Any way you look at this business, it’s regrettable. A clearly inspirational and competent Headteacher who had pulled Lydd Primary out of special measures and turned it around, has been lost to the school and a number of children have been thoroughly upset – either at the loss of Marcus, the sheep; or their Head. Or both… It’s always easy to be wise after the event. Maybe, it would have been a good idea not to name the lamb that was always destined for the dinner table.   Maybe it would have been advisable to ensure that everyone was aware right from the start that he was never intended to be a pet. Some parents claimed it was a horrible shock when they learned he was for the chop.

But I do worry about the sticky, sentimental attitude towards animals that has slewed this whole issue. Andrea Charman was threatened with violence by Animal Rights protesters and harassed by a Facebook campaign designed to get her sacked – despite the fact that at no time has anyone suggested that Marcus wasn’t given the very best care. Events took an ugly turn when she received death threats and excrement through the post. I wonder how many of the protesting parents are vegetarians – because if they ARE meat eaters, then there is some seriously muddled thinking going on in those households. Those of us who are carnivores should know what it costs to go on eating meat on a daily basis – not just the financial and environmental cost, but the stark fact that our eating habits cost the lives of hundreds and thousands of animals every single day.

During the last war, households all over the country raised pigs, chickens and rabbits for meat in back gardens. Children were expected to look after them as part of their daily chores – and I’m sure there were tears when the day came for them to be killed, but the expectation was they needed to deal with it. Or not eat the meat. It’s different, these days. Mrs Adele Grant claimed that her ten year old daughter needed counselling after Marcus’s death. In our drive to protect our children from traumas and upset, I wonder if we aren’t muffling them inappropriately. The price of meat is an ongoing issue. One that we should keep in mind every time we walk into a supermarket and pick out a mass produced, cheap cut of meat instead of the expensive, more humanely reared product.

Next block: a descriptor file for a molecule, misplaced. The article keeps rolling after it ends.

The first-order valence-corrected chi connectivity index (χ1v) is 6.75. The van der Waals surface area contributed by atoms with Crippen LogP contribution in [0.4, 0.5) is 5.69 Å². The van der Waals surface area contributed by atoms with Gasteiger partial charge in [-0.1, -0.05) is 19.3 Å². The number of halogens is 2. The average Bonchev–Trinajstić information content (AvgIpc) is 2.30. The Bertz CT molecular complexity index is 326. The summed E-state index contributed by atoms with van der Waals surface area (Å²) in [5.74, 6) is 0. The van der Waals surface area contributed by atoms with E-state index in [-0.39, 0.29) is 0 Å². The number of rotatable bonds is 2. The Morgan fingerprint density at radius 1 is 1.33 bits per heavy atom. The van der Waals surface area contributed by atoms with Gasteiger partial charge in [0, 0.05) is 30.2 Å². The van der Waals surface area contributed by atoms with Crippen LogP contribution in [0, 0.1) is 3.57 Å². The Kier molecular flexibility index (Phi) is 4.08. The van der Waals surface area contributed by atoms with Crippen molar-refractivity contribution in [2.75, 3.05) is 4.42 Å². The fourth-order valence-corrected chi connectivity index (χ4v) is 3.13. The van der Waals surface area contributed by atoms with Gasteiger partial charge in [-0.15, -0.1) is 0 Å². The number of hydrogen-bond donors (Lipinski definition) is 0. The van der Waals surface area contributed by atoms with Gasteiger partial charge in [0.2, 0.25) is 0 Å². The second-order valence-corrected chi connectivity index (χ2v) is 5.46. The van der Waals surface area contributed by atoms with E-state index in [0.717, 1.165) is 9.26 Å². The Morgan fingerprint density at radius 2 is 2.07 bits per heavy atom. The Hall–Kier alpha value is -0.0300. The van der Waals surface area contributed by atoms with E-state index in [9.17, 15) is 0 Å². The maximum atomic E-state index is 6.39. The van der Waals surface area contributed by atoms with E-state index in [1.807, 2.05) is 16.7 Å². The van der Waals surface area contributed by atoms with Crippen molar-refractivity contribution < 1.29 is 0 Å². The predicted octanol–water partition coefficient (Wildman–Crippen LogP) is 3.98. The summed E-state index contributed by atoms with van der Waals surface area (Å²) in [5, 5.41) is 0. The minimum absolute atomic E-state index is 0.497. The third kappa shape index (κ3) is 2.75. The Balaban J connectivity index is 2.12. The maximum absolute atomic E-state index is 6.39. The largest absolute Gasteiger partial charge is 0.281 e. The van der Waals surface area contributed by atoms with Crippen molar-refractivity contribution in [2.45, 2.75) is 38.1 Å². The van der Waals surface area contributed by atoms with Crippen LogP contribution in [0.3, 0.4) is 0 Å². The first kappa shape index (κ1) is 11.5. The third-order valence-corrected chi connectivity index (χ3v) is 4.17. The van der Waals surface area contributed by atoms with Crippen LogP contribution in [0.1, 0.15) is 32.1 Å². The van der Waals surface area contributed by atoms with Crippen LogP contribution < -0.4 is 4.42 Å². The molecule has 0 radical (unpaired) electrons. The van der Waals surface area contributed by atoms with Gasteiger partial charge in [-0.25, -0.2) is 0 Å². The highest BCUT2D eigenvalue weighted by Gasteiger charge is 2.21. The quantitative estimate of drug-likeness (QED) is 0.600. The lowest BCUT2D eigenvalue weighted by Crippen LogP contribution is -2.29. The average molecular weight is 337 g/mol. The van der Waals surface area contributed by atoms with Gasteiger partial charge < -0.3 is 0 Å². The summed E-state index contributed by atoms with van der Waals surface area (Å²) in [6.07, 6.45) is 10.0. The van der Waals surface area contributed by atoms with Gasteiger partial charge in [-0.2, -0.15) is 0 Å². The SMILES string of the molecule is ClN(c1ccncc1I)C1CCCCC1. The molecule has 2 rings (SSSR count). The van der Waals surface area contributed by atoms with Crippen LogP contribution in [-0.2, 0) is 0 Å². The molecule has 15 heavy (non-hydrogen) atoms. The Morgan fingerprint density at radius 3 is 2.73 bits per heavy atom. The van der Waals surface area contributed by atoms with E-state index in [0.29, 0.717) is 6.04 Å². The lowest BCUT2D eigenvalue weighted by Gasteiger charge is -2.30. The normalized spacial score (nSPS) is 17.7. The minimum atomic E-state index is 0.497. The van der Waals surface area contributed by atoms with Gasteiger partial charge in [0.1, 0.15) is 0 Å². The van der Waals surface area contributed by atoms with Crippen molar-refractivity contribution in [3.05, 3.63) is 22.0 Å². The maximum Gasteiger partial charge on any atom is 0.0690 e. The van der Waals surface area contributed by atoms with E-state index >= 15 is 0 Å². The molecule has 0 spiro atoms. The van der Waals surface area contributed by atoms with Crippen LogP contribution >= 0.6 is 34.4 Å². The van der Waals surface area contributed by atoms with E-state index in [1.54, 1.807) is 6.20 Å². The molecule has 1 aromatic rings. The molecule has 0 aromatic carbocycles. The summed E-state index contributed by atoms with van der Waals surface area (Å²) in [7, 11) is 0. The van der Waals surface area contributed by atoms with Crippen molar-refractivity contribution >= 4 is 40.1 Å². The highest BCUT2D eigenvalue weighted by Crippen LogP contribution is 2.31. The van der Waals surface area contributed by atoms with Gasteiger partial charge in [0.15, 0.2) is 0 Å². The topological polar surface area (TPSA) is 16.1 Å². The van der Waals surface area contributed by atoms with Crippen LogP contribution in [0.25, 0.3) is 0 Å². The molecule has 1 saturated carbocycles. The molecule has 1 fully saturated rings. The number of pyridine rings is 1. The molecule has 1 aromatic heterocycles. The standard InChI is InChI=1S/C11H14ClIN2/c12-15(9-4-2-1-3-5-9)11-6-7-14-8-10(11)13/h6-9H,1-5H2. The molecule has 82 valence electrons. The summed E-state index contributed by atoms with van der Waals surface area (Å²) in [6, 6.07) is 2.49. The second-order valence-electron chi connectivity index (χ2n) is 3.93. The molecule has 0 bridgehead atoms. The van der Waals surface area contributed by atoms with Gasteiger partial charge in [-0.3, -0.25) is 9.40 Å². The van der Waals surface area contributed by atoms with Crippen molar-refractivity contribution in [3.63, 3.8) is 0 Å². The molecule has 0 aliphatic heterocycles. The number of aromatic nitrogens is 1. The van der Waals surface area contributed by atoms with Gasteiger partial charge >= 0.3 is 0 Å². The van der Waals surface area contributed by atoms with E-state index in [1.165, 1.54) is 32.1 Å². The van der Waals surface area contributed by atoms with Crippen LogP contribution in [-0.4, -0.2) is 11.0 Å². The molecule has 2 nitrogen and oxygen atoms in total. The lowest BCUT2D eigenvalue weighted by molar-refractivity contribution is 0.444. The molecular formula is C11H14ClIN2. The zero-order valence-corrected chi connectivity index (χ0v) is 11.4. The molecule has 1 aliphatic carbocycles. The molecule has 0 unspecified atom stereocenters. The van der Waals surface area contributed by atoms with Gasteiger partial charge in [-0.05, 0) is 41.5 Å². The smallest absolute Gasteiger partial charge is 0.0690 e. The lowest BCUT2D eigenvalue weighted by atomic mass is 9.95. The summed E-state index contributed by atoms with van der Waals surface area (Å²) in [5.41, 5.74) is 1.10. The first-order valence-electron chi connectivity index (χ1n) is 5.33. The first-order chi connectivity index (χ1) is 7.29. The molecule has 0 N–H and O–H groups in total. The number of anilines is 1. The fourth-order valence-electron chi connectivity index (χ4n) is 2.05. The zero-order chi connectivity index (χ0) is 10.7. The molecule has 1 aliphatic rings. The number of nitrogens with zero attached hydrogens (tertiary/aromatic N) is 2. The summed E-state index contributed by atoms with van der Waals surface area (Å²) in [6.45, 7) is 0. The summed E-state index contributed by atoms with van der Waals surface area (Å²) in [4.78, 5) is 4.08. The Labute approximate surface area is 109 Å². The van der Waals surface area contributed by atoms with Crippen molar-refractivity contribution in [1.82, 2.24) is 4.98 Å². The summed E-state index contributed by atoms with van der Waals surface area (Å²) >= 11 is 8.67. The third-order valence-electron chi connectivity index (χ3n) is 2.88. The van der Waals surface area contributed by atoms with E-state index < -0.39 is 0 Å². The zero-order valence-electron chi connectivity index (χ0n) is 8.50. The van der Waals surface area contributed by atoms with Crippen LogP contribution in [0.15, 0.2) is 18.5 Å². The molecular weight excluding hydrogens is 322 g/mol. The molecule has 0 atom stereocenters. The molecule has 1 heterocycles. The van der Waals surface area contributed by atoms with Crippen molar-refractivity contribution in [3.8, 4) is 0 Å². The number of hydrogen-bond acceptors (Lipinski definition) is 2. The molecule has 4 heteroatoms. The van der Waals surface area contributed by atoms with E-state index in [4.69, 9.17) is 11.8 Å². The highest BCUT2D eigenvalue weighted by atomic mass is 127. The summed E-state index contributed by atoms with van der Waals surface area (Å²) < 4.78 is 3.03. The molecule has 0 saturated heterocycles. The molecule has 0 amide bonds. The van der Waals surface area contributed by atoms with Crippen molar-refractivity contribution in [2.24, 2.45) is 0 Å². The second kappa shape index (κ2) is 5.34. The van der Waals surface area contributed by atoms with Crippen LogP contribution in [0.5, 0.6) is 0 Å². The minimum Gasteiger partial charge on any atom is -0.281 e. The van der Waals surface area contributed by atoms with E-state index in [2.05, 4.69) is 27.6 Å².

And if Adele Grant, who announced herself delighted at Mrs Charman’s resignation, picks up the cheaper cut of meat when she goes shopping, then at the very least, she’s a thorough-going hypocrite.

The two victims in this mess – Mrs Andrea Charman, forced to resign after the  vindictive  campaign against her.  Marcus the sheep – who had a much better life than most of his fellow lambs and – hopefully – caused some of the children to think hard about eating meat and what it entails…

Review of Grimspace – Book 1 of the Sirantha Jax trilogy by Ann Aguiree


This enjoyable space opera romp features a feisty, no-holds-barred heroine with a troubled past and an unusual ability that puts her in a variety of life-threatening and difficult situations. Sounds familiar? It should do — unless you’ve been walking into bookshops and libraries with your eyes shut for the past couple of years. Take away the vampiric/werewolf trappings and the urban settings; and you’re looking at a science fiction version of the dark urban fantasy that has become so popular. Indeed, Aguirre has also written an urban fantasy series featuring a feisty, no-holds-barred… you get the idea.

As the carrier of a rare gene, Sirantha Jax has the ability to jump ships through grimspace — a talent that cuts into her life expectancy but makes her a highly prized navigator for the Corp. But then the ship she’s navigating crash-lands, and she’s accused of killing everyone on board. It’s hard for Jax to defend herself: she has no memory of the crash.

Imprisoned and subjected to a ruthless interrogation, Jax is on the verge of madness, when a mysterious man breaks into her cell offering her freedom – for a price. March needs Jax to help his small band of rogue fighters break the Corp monopoly on interstellar travel and establish a new breed of jumper. She accepts. After all, she is only good at one thing – grimspace. As it will eventually kill her, she may as well have some fun in the meantime…